• The excessive use of new tools or words socially accepted through imitation, neither existing scientific nor technical knowledge of them.

I want to clarify some points regarding the topics above:

  • It is necessary to know the difference between abnormal behaviours from unwanted behaviours. Unwanted behaviours are perfectly natural behaviours of the species but are undesirable for humans. Abnormal behaviours are all behaviours that are not natural to the species and may have varied reasons.
  • It is necessary to know the difference between loose dogs with socialization. Dogs socialization is essential to have a small number of dogs properly selected for the situation for a healthy interaction of the species in order to promote the teaching and learning of their intraspecies social skills.
  • Training without the owner and family presence it’s absurd. The whole family needs to be taught how to communicate with their dog, are they that living with the dog.
  • If dogs spend an average of 21 hours closed at home and most of the reported problems are at home, made external training only, with standardized checklist and environments that are always the same, does not reflect the dog’s need nor the families needs, being an spend of time, energy and money.
  • The use of some materials by the owners will be reflected in their generalization and it increases the lack of a natural communication and interspecific understanding.

Solutions?

  • The professionalization of the activity having a completely scientific basis and updated studies.
  • The separation of scientific training from moralistic training.
  • Teaching in the home, with the appropriate adaptation of the natural and individual needs of the dog, where the family receives a theoretical component, takes the appropriate notes and the “why of things” is passed to them.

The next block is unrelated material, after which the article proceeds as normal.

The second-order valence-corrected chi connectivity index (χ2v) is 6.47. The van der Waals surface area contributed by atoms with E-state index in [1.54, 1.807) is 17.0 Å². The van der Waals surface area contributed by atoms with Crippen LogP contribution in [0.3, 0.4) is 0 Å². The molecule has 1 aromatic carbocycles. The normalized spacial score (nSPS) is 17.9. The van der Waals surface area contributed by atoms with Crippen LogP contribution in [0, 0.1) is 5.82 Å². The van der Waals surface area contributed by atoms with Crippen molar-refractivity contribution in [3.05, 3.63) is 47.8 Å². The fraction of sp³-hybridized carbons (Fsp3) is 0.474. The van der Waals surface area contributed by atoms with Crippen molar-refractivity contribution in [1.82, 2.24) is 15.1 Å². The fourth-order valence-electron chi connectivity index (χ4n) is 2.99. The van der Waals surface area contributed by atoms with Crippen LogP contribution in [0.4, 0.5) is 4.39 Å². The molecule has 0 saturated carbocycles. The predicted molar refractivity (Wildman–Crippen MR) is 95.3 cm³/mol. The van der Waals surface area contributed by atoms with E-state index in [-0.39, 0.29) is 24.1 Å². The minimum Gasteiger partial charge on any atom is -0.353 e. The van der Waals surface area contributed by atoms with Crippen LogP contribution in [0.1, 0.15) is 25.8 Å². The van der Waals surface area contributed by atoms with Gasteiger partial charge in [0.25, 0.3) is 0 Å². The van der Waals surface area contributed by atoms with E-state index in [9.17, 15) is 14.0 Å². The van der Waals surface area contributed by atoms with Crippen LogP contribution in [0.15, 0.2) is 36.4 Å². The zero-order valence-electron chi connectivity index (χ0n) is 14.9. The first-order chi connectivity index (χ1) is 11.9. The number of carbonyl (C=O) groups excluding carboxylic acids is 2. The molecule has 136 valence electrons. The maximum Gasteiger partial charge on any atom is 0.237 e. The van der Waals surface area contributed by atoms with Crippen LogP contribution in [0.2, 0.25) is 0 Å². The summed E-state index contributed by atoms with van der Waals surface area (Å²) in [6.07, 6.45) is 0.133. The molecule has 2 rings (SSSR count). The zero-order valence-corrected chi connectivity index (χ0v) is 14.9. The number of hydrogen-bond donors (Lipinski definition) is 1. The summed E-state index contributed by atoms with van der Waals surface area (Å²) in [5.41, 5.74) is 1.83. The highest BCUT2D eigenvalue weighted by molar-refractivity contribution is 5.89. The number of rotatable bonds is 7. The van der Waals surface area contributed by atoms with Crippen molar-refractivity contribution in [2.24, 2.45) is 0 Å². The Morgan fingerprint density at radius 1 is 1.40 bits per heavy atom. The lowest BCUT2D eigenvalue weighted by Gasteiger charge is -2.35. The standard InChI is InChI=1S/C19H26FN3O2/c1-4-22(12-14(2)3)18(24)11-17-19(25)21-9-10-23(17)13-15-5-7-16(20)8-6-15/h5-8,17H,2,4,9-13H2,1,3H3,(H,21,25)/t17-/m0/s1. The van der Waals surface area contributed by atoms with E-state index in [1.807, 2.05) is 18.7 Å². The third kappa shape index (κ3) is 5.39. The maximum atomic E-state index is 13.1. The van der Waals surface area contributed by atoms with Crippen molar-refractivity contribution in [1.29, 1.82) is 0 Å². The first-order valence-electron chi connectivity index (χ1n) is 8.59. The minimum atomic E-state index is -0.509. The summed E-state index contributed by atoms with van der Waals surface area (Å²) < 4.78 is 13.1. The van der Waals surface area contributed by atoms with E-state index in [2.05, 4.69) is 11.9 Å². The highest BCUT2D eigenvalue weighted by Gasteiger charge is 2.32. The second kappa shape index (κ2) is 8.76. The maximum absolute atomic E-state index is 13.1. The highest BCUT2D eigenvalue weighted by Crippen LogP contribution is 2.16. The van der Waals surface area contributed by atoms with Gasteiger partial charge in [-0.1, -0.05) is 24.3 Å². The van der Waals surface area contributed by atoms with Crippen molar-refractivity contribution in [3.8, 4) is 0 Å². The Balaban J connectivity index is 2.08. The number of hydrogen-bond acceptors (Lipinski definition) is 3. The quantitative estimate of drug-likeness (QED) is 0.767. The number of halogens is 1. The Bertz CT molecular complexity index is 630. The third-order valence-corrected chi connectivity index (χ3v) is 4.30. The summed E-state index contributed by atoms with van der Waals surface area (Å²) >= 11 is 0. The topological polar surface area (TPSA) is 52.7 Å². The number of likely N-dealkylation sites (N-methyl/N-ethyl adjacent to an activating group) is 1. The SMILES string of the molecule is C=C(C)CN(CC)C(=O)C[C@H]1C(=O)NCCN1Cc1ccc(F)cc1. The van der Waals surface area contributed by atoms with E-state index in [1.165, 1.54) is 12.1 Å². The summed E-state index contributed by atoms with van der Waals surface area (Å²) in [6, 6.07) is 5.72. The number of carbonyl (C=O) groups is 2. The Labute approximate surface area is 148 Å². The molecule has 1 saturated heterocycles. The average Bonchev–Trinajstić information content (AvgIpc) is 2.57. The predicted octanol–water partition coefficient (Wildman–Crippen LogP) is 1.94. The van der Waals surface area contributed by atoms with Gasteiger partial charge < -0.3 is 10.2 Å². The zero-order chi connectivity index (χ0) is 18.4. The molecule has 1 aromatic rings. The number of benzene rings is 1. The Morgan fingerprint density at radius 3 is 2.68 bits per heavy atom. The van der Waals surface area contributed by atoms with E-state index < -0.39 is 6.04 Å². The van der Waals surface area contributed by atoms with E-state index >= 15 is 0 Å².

• The whole family must be present and practice too.
  • Complimentary outdoor activities in various environments with other dogs and owners.
  • A maximum of 4 dog owners per trainer or assistant (ideally 3) for outdoor activities in order of individualizing the training as much as possible.
  • A good socialization program according to the present dogs.

Author’s Note:
In the 21st century, where animal welfare, ethics and rights are still the order of the day, how can we neglect something as crucial as interspecific education, which continues mostly to follow the control, power and “obedience” models like 50 years ago or models that do not fit into the social paradigm? Are we going to be eternal prisoners of social conditioning on these issues and refuse to change, believing in everything we read/hear, or we will have the courage to say “enough” to everything (that shamelessly passes in front of us but stubborn we remain blind to it) and combat all present illegalities and ignorance, camouflaged by sympathy and smiles, with socially accepted words and always with the “animal welfare” premise, where neither nonhuman animals nor human animals are respected or taken into account for the acts of these persons?

Dog training model should be urgently reviewed. The “training” should give place to the family education, “obedience” give place to natural communication and understanding, and the guarantees of results of mechanized dogs should give place to the updated knowledge and look at other species not as objects that are for humans, but as constant victims of human society, where we all try to survive.

The choice is ours, this article is based not only on the empirical knowledge but also on the scientific knowledge and current studies present in the references below. I recommend you to read it before any kind of judgment.

“You never change things by fighting the existing reality. To change something, build a new model that makes the existing model obsolete.” ― R. Buckminster Fuller

References

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Autor: Roberto Barata

Ethology Institute Tutor and administration staff member; Instructor and Researcher in Applied Mentoring and Anthrozoology in Animal Behavior and Training field.